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    Cone-beam computed tomography for lung cancer - validation with CT and monitoring tumour response during chemo-radiation therapy
    Michienzi, A ; Kron, T ; Callahan, J ; Plumridge, N ; Ball, D ; Everitt, S (WILEY, 2017-04-01)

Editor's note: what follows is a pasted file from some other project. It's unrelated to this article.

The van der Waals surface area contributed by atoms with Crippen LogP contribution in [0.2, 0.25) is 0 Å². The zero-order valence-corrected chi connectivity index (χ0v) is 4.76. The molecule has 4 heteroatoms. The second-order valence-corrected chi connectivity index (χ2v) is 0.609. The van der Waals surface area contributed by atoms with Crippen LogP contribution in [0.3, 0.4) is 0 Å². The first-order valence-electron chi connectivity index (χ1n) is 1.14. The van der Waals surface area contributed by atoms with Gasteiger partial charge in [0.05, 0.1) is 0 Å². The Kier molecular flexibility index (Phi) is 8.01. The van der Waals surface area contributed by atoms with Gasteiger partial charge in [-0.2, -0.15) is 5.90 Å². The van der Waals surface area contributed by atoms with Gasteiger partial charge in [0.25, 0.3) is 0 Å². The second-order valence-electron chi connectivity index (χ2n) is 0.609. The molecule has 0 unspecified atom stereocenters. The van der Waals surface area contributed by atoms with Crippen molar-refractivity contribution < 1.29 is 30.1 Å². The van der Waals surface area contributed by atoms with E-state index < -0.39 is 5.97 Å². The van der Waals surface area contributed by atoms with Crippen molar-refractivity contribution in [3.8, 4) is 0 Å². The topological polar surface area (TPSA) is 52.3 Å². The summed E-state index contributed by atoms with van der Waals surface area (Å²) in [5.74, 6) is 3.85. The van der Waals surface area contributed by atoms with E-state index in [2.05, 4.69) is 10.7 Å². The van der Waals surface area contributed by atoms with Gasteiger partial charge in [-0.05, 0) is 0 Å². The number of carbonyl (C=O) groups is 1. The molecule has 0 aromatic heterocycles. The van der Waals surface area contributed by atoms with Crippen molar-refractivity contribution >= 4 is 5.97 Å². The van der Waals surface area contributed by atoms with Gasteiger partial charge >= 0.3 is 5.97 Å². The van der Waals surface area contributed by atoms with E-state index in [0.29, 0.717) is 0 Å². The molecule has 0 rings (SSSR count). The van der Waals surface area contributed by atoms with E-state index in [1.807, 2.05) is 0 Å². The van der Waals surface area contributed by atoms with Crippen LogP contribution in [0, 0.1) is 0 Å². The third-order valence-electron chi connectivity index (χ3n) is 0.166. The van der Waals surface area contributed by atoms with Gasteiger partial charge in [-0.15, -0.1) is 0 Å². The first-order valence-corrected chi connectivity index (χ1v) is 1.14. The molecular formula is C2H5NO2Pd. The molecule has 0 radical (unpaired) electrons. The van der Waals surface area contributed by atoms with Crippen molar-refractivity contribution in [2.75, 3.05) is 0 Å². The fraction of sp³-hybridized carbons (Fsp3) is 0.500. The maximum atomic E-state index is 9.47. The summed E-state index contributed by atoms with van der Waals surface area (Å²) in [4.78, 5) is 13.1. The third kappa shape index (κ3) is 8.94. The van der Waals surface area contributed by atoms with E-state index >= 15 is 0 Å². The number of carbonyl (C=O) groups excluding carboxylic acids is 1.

INTRODUCTION: Cone-beam computed tomography (CBCT) is a valuable image-guidance tool in radiation therapy (RT). This study was initiated to assess the accuracy of CBCT for quantifying non-small cell lung cancer (NSCLC) tumour volumes compared to the anatomical 'gold standard', CT. Tumour regression or progression on CBCT was also analysed. METHODS: Patients with Stage I-III NSCLC, prescribed 60 Gy in 30 fractions RT with concurrent platinum-based chemotherapy, routine CBCT and enrolled in a prospective study of serial PET/CT (baseline, weeks two and four) were eligible. Time-matched CBCT and CT gross tumour volumes (GTVs) were manually delineated by a single observer on MIM software, and were analysed descriptively and using Pearson's correlation coefficient (r) and linear regression (R2 ). RESULTS: Of 94 CT/CBCT pairs, 30 patients were eligible for inclusion. The mean (± SD) CT GTV vs CBCT GTV on the four time-matched pairs were 95 (±182) vs 98.8 (±160.3), 73.6 (±132.4) vs 70.7 (±96.6), 54.7 (±92.9) vs 61.0 (±98.8) and 61.3 (±53.3) vs 62.1 (±47.9) respectively. Pearson's correlation coefficient (r) was 0.98 (95% CI 0.97-0.99, ρ < 0.001). The mean (±SD) CT/CBCT Dice's similarity coefficient was 0.66 (±0.16). Of 289 CBCT scans, tumours in 27 (90%) patients regressed by a mean (±SD) rate of 1.5% (±0.75) per fraction. The mean (±SD) GTV regression was 43.1% (±23.1) from the first to final CBCT. CONCLUSION: Primary lung tumour volumes observed on CBCT and time-matched CT are highly correlated (although not identical), thereby validating observations of GTV regression on CBCT in NSCLC.